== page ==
Phil Ryan noted the Denons' strength in revealing minute details of well-known performances. Listening to John Medeski's "I Wish I Knew How it Would Feel to be Free," (from a live 16/44.1 AIFF file of a December 16, 2010 live date in Ginza, Japan), Phil felt not just that the Denons "owned the lower midrange" and provided an even better "live" sound that the open-back HiFiMan HE-500 (Phil's reference for high-rez listening), but that Medeski's habit of tapping his left foot was particularly well represented, "as it has come across in person when I've seen him play, and not hidden behind the piano as much -- it occurs alongside it without becoming as masked as it."
Turning to heavier fare, the Denons' impressive midrange presence and tight, focused bass makes it an absolutely killer rock headphone. Guitar crunch and electric bass come across impressively well, whether the 'phones are busy detangling the brutal, knotty dueling 8-string sci-fi onslaught of Meshuggah's I (16/44.1 WAV) or revealing the relative subtleties of Paul McCartney's "Let Me Roll It" (from Band on the Run, 24/96 FLAC). Everything sits in its place in a dense rock mix — you won't miss a thing.
Phil also felt the Denons were great across-the-board rock 'phones. He was really taken with them while checking out the electronics/strings/processed guitar extravaganza that makes up Wilco's "Art of Almost " (from The Whole Love, 24/96 FLAC), and felt that "deftly delivered the deepest meandering bass on this track, while filling the sides of your head with bottom-of-the-ocean depth — a palpable listening experience that kept the sense of urgent, yet swirling, movement that the track embodies." Compared with the HE-500 he felt that The Who's "We're Not Gonna Take It," (from Tommy, 24/96 FLAC) "sounded much more majestic on the Denons, thanks mostly to the harmonies popping out more than they do on the HiFiMans, which in this comparison come off as somewhat anemic sounding and shrouded when trying to compete with the incredibly detailed wall of sound that comes careening out of the Denons."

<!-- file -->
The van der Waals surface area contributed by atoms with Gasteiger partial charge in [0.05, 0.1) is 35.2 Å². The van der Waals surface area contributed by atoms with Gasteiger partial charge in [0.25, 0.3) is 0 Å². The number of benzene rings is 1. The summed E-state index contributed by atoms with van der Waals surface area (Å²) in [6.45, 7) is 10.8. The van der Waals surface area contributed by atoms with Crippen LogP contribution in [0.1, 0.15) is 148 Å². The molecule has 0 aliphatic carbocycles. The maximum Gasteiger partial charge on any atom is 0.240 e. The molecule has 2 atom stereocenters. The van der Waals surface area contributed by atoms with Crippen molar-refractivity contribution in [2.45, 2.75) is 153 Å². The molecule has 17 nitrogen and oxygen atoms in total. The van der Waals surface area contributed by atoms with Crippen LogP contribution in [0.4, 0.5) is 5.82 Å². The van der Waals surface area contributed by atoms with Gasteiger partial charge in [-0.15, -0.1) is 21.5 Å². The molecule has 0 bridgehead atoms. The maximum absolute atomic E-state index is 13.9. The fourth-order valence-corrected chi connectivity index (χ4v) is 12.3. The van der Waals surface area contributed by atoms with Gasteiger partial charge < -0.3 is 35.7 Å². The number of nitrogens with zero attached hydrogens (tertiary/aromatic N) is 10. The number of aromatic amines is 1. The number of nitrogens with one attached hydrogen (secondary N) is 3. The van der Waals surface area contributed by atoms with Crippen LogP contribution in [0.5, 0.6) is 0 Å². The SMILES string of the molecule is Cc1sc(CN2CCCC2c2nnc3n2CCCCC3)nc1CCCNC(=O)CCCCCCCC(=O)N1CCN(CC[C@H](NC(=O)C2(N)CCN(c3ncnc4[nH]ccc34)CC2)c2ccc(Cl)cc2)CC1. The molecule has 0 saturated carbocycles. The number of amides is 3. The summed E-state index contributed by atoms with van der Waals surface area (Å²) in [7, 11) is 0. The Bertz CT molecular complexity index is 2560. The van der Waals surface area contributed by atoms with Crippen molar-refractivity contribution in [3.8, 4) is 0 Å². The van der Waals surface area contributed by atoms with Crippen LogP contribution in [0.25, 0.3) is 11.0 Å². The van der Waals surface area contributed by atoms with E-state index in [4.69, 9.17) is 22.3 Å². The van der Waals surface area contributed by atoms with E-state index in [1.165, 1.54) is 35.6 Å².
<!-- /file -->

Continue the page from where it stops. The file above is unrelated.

Switching over to some serious stuff, for example the Gideon Kremer and Kremerata Baltica recording of Sofia Gubaidulina's otherworldly "The Canticle of the Sun: The Glorification of Death" (from The Canticle of the Sun, 24/44.1 FLAC), I felt like the Denons ran up somewhat against their limits in presenting the dynamic extremes and competing dense choral and percussion textures. Don't get me wrong — the 'phones did a good job of presenting the instrumental and vocal tonalities; I did, however, feel that the overall presentation of the piece would be better on an open phone (or, obviously, on speaker in a perfect room) Something even more rocking, like the San Francisco Symphony's take, under Michael Tilson Thomas, on John Adams' "Short Ride in a Fast Machine" (the opening reminds me quite a bit of the Talking Heads' "Once in a Lifetime") were just the slightest bit overwhelmed by the Denons' low end during mass ensemble passages, though even so instrumental details came through surprisingly well.